Dengue antibodies could provide immunity against COVID-19, reports an unpublished study

It would mean that a dengue vaccine, that has already been tested to be safe and effective, could provide some form of immunisation against the virus.

A new and yet un-reviewed study has found that there might be a link between contracting dengue that provides some sort of immunity against the Coronavirus to people.

The study has been conducted by researchers from the University of São Paulo in Brazil and Duke University, US, but has yet to be peer-reviewed and published. The authors of the study have shared an exclusive with Reuters and it was published on the MedRxiv preprint server and is going to be submitted to a scientific journal.

Dengue is a viral disease that spreads through the bite of an Aedes mosquito, usually in tropical and subtropical regions. If you are bitten by an infected mosquito, the symptoms can take up to two weeks to develop but usually lasts less than a week.

The study is being led by Miguel Nicolelis, a professor at Duke University. They proposed that people who have fallen ill with a mosquito-transmitted illness like dengue might have some immunity towards the virus. To find out if there is any truth in this hypothesis, they used mathematical modelling to understand what is causing the 'uneven spread' of Covid-19 in Brazil and compared the 'geographic distribution' of COVID-19 cases with the spread of dengue in 2019 and 2020.

They found that cities with lower coronavirus infection rates and slower case growth coincided with cities that had suffered intense dengue outbreaks in 2019-2020. These cities also took a long time to 'reach exponential community transmission, due to slower SARS-CoV-2 infection growth rates.' According to a report by The Print, they also found that, during the first three months of the pandemic, about 17 ‘super-spreading’ cities accounted for up to 99 percent of the Covid-19 cases in Brazil.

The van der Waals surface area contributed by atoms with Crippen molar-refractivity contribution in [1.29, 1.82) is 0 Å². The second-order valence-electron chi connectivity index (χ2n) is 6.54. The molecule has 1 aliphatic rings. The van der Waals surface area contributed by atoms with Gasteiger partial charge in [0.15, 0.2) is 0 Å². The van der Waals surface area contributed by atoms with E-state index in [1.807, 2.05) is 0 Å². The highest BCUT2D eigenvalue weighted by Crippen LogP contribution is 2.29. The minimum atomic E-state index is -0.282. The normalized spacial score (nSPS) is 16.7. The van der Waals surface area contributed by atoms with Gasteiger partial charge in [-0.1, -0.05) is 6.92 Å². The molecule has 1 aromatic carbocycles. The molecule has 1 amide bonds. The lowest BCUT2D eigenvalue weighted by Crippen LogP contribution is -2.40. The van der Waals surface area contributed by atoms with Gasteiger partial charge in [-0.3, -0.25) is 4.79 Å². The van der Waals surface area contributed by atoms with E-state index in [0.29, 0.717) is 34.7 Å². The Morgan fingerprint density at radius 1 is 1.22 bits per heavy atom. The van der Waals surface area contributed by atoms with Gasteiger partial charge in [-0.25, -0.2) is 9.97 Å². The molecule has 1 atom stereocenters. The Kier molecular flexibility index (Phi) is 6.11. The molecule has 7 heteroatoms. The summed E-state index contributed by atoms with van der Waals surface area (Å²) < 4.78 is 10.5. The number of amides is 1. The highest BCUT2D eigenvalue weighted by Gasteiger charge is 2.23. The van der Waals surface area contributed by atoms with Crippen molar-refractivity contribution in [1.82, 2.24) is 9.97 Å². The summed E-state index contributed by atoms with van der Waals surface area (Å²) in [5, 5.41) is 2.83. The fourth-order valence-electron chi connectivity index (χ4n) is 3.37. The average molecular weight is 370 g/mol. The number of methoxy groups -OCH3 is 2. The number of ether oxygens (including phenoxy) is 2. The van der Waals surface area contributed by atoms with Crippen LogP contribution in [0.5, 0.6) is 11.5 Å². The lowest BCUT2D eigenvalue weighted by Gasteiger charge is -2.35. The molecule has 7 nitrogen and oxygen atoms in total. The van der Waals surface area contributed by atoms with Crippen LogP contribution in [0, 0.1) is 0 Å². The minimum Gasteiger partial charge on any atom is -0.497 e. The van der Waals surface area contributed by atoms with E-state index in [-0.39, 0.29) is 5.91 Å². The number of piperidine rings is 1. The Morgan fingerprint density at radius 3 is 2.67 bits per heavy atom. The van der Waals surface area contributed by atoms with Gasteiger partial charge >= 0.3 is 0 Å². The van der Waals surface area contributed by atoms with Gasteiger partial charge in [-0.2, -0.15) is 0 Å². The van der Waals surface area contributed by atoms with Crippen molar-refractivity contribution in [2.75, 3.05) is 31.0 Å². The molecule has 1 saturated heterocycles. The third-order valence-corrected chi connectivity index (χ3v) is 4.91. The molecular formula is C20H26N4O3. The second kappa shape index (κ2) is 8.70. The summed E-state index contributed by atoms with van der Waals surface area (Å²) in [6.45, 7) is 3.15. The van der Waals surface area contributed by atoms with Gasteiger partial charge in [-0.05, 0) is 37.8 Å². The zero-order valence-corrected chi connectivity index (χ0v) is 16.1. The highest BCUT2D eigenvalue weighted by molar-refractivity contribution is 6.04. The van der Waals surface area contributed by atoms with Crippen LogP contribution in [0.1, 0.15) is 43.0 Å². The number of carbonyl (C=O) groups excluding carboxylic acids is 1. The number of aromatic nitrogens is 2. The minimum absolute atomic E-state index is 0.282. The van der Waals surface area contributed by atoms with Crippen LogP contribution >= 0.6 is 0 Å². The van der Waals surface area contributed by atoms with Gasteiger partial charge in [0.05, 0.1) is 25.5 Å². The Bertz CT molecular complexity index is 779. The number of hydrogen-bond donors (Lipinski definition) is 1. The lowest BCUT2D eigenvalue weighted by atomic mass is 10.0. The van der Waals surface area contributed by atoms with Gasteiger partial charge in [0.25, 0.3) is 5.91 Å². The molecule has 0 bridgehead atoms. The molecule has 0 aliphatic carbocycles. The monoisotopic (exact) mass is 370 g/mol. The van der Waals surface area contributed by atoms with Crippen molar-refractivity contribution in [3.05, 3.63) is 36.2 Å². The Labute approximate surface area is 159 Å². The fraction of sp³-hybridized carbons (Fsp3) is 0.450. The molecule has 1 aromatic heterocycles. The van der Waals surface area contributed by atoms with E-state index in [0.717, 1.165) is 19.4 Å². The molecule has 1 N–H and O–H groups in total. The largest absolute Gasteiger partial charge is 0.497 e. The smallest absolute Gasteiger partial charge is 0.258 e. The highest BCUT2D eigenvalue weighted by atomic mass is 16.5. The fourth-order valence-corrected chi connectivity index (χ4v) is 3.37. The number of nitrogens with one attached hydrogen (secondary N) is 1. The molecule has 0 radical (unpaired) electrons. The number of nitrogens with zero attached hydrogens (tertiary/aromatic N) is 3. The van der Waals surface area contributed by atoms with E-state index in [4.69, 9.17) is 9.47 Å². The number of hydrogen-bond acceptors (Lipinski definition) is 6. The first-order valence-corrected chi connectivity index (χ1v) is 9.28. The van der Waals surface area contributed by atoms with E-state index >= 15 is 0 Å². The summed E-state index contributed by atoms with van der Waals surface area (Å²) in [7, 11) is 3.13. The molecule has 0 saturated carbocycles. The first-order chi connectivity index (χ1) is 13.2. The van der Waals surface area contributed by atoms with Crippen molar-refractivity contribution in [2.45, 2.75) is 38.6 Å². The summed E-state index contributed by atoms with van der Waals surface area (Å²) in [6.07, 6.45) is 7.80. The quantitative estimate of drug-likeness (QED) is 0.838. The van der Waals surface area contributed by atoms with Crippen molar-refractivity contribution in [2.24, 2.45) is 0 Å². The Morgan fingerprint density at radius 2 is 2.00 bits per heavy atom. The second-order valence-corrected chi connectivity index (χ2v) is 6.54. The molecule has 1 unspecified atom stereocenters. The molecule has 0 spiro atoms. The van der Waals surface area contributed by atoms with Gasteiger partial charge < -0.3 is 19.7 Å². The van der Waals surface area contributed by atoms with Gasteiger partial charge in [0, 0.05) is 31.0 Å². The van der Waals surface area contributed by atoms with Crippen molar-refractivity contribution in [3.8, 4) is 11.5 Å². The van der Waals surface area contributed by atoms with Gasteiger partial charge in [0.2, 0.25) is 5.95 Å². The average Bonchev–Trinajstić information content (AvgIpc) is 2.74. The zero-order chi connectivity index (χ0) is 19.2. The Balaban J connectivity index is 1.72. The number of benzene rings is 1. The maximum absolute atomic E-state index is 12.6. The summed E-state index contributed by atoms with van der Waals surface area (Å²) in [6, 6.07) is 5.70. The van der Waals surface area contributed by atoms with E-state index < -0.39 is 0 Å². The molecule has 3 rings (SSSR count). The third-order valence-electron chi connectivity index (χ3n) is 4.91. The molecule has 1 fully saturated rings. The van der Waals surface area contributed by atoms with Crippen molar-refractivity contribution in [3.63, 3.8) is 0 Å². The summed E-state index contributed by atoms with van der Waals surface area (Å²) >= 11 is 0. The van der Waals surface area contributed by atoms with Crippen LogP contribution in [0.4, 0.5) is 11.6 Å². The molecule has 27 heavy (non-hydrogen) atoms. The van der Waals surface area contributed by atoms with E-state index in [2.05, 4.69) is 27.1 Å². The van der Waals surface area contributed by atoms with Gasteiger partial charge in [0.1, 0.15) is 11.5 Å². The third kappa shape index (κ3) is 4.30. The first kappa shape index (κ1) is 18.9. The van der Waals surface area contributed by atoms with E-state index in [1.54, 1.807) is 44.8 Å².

Reuters reported that the study says, "This striking finding raises the intriguing possibility of immunological cross-reactivity between dengue's Flavivirus serotypes (dengue antibodies) and SARS-CoV-2."

"If proven correct, this hypothesis could mean that dengue infection or immunisation with an efficacious and safe dengue vaccine could produce some level of immunological protection."

It would also mean that dengue vaccine, that has already been tested to be safe and effective, could provide some form of immunisation against the virus. At least, until the efficacy of a COVID-19 vaccine is tested.

According to The Print report, this study could be important for India because our country battles dengue outbreaks every years and so do many other countries.

This is not the first time that a study has found links between dengue providing immunity against COVID-19. According to a report by The Hindu, two studies conducted by a group in Israel and another conducted by the Council of Scientific and Industrial Research-Indian Institute of Chemical Biology (CSIR-IICB) in Kolkata also came to similar conclusions.

They showed that tests used to check for dengue could lead to a positive SARS-CoV-2 result. They also suggested that further studies need to be conducted into whether the structures of the dengue virus and Coronavirus have some similarities.

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